Newspaper Archive of
Post-Gazette
Boston, Massachusetts
Lyft
November 4, 2011     Post-Gazette
PAGE 6     (6 of 16 available)        PREVIOUS     NEXT      Full Size Image
 
PAGE 6     (6 of 16 available)        PREVIOUS     NEXT      Full Size Image
November 4, 2011
 

Newspaper Archive of Post-Gazette produced by SmallTownPapers, Inc.
Website © 2017. All content copyrighted. Copyright Information.     Terms Of Use.     Request Content Removal.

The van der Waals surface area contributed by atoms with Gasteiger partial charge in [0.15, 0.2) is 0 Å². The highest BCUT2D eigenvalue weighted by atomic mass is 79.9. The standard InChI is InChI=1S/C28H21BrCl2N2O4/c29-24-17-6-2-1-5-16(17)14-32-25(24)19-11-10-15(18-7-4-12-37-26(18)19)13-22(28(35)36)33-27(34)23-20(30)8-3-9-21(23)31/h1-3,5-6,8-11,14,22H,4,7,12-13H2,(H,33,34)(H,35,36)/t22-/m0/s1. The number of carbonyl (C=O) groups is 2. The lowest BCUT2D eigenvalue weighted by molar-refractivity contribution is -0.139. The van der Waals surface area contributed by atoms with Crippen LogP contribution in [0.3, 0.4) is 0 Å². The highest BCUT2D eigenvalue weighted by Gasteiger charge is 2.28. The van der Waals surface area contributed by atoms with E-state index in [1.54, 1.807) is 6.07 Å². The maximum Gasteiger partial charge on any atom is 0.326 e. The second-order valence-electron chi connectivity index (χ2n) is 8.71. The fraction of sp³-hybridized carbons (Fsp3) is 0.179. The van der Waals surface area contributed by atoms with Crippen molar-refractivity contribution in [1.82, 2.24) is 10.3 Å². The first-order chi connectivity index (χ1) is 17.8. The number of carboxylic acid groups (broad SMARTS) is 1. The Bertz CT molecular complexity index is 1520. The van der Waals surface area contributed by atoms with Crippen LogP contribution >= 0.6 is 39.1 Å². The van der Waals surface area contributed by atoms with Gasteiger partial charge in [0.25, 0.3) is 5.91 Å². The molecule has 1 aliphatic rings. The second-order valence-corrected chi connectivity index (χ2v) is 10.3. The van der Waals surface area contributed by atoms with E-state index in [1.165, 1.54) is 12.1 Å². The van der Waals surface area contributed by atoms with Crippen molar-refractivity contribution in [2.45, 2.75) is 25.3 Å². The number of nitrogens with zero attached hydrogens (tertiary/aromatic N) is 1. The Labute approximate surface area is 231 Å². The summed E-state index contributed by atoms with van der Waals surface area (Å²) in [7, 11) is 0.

II!19+II WJt!II!II!II.|H]+'I]tI!III+III+!I|!!HI+tlIJII|IIIIII+IIIIITgJ;UIJ ' fill[ ifll:tl++tt 19:+tlpU, +u.t + ,,+ +, ,,, ,+ ........... t ,Page-6 PT-GAZETTE, NOVEMBER 4++ 2014 s Due to his increasing popularity and several suggestions from readers (and after much negotiating on our part with his huge salary demands), our friend Freeway has consented to try to answer readers' questions concerning him or any of our little four-legged friends. You can email your questions to postgazette@aol.com to the attention of Freeway. Don't forget folks, Freeway is not a vet, so please keep the questions light- hearted! Thanks. The 4 m annual "Sorrentino Stompers" fundraiser for my beloved friend Robert Was a success. Even with the bad weather we did very well. For all of those involved -- a job well done -- so be proud of what we have accomplished this year. I couldn't have done it without the generous dona- tions from friends, business owners and residents. I am so happy to be a pooch residing in the North End and have s( many friends that have helped me out for this event. I want to thank as many as possible for your generous donations: Florentine Caf6 (Jerry Ricco), True Value Hardware (Kenny), Vinoteca di Monica (George) Riccardo's Restaurant (Richard, Sr.), Living Room (John), Bella Vista Restaurant (Anthony), Trattoria I1 Panino (Frankie DePasquale), The Varano Group (Nicky), Pagliuca's Restau- rant (Joe), Antico Forno Restaurant and Terramia Restaurant (Carla), Mercato de Mare, Polcari's Coffee, Benevento's Brick Oven Kitchen & Bar (Joe Bono), La Summa Ristorante (Barbara Sullivan); Lo Conte's Restaurant (Carla), Caffe Nuovo (Vinnie), Ristorante Filippo (Filippo), Ducali Pizzeria and Bar (Philip), Artu Restaurant (Nancy), David A. Bagni (friend), Joan (Post-Gazette friend), Regina Pizzeria (Richie), Mike's Pastry (Angelo) the cup- cakes were out of this world. One individual that has helped me for the past four years to make this all possible by placing ads and articles every week for the month of October to remind people of this special event, my friend and boss Editor and Publisher of Post-Gazette (a special "thank you") Pam for all that you have done. A THANK YOU TO ALL AND I TRULY MEAN THAT'I I APPRECIATE ALL THAT YOU HAVE DONE AND GIVEN TO MAKE THIS FUNDRAISER SUCCESSFUL. That's all for nowl Remember to pick up after your pet. Keep our North End streets clean. Pet Food Drive n-- ivin a Ksg g This Thanksgiving make a difference! By donating pet food and supplies, you'll help Freeway support a local "no kill" shelter. Your generosity can go a long way in supporting the needs of these deserving animals! Drop your donation off at the Post-Gazette Don't Forget That 5 Prince Street, North End, Boston Tough Times Impact by Friday, November 18. Them Too! r LUCIA RISTORANTE & BAR Traditional Italian Cuisine Donato Fraffaroli 415 Hanover Street, Boston, MA 02113+ 617.367.2353 -- Open for Lunch and Dinner Daily -- Private dining rooms for any occasion donato@luciaboston.com www.luciaboston.com J Made in America: in East Boston by Lisa Cappuccio Frank. Fredella, President and CEO of Sterlingwear of Boston stands in front of family photos in his office, including a Portrait of his father Lorenzo Fredella. Sterlingwear of Boston is a classic Ameri- can company. They are a solidly" rooted family company, stable in their dealings, bold in their approach and committed to build- ing one of the best American-made brands ever produced l:ight here in East Boston, Massachusetts. In 1918 many Italians migrated to America in search of the "American Dream". Lorenzo Fredella was one of them. Ship bound for America, his dream was to find work to sup- port his family and make his mark in this world. As difficult as it was for Lorenzo and the millions of other immigrants that left their humble beginnings, Lorenzo made sure to take his opportunity in America and reap what the country had to offer. With the help of family already settled on this side of the Atlantic, he first found work in a New York clothing factory owned by his cousin, where he started off performing odd jobs and maintenance. In the meantime, however, he was working toward his goal to launch his own enterprise. Lorenzo moved to Massachusetts after the company relocated to Lawrence, Massachu- setts. He married and started his family of five children, never losing site of his dream and hoping that his children would one day join him. Struggling through rough times through- out the Crash of 1929 and the start of WWlI, he was fortunate that his then employer Picariello and Singer managed to stay afloat. In fact, during the war, the company's focus was the production of uniforms for the U.S. Armed Forces. At the young age of 16, his son Frank worked part-time with him while attending Boston University. It was Frank who encouraged his dad to pursue his dream of a "Fredella family company". As fearful as this sounded to Lorenzo, especially since he had experienced firsthand the sufferings of the Depression, he agreed with his son and together they formed Viking Clothing, Inc., in 1965, along with another son, Anthony. With strong work ethics, a growing economy and -- as some Italians would say -- "a little luck" it certainly was their time to move forward. The company initially started with cut-and-sew contracting for other retailers and clothing makers. However, within a com- petitive bidding process, Viking won a gov, ernment contract to become the exclusive maker of the peacoat for the United States Navy. This lucrative deal prompted Viking to file for other government contracts for a wide range of military uniforms, thus changing the name to reflect their almost exclusive military clothing to "Vi-Mil (Viking Military). This was all happening in East Boston. As times were changing the company's vision of expansion was growing as well. In the 1980's they purchased an existing company with a strong line of rainwear and outerwear called Sterlingwear of Boston. The idea was to expand into commercial fashion. Thanks to Sterlingwear, they soon began selling through Army/Navy Surplus Stores. The peacoat was being sold to civilians as it was an item that easily crossed over to everyday wear. Winning another contract for military rain- coats helped the company thrive during the tumultuous '80s and '90s. In 2005, Sterlingwear moved to 175 McClellan Highway, a site owned and main- tained by the Bulgroup Companies, from its former location on Orleans Street, East Boston. The Orleans Street building was under a sale agreement that incidentally fell through. According to Jack Foster, Director of Marketing and Sales, Sterlingwear had already made the move to its new location and found the new location to be more con- ducive to their production environment with its spaciousness and loading docks, which also included space for its newest retail store. "We are very happy at 175 McClellan High- "way and it truly was a win-win situation for u's," said Foster. He jokingly recounts the story when he was told to start looking for a new place from Frank Fredella, Presi- dent and CEO. "I was thinking of moving "to Fall River or New Bedford where we were literally handed too good to be true opportu- nities, but that was squashed as soon as I made mention of that to Frank. Frank Sim- ply looked at me and said, we can't move out of East Boston. We would put 300 people out of work here. We can't do that to them ... they have families ... they rely on me and I rely on them ... find me a place here." And so he did. The location now boasts its latest retail addition launched at the beginning of the month. Their commercial line features the same made in the USA craftsmanship, heritage and family-owned pride sewn into every garment. "Like the little black dress or black tie, every wardrobe needs the peacoat; the timeless classic that always looks smart," said May Aye, Sterlingwear of Boston Designer. Frank Fredella can often be spotted walk- ing around the manufacturing plant over- seeing the production and chatting with his employees, with many still employed for over thirty years. He takes great pride in his work and it shows. The company is still family owned and operated. His daughter Gina Tenaglia is Vice President, Chief Financial Officer and nephew David is Vice President, Chief Operating Officer. His son Larry Fredella is President of Old School Chopper, a motorcycle-inspired clothing line, which is a division of Sterlingwear of Boston. Along with the East Boston location, Sterlingwear of Boston retail stores are also in Braintree, Massachusetts, and Nashua, New Hampshire; as well as online at www. sterlingwear, com. Sterlingwear is also very charitable, on this particular day volunteers were collect- ing coats as part of the Winter Coat Drive that benefits, "Voices Against Violence, Lazarus House, Heading Home and Friends of Boston's Homeless." Sterlingwear is a company built by a fam- ily dedicated to people, quality and integrity. It was Lorenzo's hard work, inspiration and dreams that made Sterlingwear the success that it is today. He passed on his ideals to his family who never lost sight of Lorenzo's goals. He provided for his family, he became a success. He gave back to the country that made his family the successful and gener- ous people that they are today. The Fredella's got the most out of America and never forgot that. They are the epitome of the American Dream and they continue to provide for those who are now seeking that same "American Dream." Sterlingwear coats on display.